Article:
The Big Squeeze

> When dampening was first being rolled out I remember one of the early
> networks that got hit was PSI's net 38/8. Treating flapping prefixes
> differently based on length has more to do with how many people scream
> when prefixes covering a large amount of address space get dampened
> than the impact of the route flap of an individual prefix on the router.

Also, it is thought that longer prefixes tend to flap more than shorter.


Sean has a good point here. A flap of a /8 is the same as a flap of a /24
from a computational point of view. There is clearly some social engineering
going on here. If you want your long prefix to be golbally visable and you
allow it to flap, then you will be subject to dampening. On the other hand
if you renumber into a larger aggregate, then you are protected from dampening
(to a greater degree). Kind of a 'carrot and stick' approch. :slight_smile:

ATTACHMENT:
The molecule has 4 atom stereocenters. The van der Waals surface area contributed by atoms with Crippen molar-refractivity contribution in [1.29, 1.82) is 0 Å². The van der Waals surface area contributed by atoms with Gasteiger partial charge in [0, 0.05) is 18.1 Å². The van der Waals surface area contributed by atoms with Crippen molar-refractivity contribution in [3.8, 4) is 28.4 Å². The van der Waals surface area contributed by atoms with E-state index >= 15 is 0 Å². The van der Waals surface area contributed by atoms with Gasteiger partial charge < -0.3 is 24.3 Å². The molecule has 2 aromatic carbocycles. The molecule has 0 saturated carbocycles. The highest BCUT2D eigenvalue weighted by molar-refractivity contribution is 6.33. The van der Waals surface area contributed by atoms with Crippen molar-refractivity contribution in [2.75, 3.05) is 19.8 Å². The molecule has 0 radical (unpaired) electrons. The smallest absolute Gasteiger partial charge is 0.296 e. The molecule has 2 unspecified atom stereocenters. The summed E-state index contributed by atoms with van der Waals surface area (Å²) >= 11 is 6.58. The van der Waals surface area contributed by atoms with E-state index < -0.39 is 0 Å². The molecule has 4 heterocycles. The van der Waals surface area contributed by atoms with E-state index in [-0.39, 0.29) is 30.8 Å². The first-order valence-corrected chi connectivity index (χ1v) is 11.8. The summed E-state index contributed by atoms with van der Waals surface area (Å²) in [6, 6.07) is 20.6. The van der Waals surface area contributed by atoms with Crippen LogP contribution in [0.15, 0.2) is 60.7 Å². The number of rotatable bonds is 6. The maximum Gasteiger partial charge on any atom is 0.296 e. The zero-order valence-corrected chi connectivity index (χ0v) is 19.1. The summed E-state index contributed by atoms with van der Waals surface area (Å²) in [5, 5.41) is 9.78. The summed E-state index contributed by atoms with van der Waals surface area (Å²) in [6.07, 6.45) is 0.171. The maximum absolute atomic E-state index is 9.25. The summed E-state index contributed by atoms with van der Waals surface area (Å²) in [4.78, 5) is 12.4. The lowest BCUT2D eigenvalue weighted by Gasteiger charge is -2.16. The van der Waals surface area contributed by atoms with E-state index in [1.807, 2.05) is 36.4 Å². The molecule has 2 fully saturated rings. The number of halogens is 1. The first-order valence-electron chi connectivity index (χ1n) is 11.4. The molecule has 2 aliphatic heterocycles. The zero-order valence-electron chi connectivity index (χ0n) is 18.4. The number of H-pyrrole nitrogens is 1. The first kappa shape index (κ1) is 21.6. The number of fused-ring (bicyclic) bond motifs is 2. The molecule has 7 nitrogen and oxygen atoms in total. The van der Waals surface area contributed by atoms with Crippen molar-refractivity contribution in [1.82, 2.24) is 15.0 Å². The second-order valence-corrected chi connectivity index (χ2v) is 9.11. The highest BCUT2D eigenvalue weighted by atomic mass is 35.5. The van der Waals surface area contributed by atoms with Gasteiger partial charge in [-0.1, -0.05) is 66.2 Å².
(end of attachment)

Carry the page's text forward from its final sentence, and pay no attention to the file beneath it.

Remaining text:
Computational power required for a route flap is not the issue here.

Many people have stated that, statistically longer prefixes flap
more. Unfortunately, they have then said that because of this shorter
prefixes should have looser dampening parameters put on them, when
what they really meant was that the longer prefixes should have more
strict dampening parameters put on them. Yes it is exactly the same
thing, but it is an important semantic distinction. If a group of
prefixes categorized by a its length tends to flap more than the
average, then said group should have more strict dampening parameters
placed on it.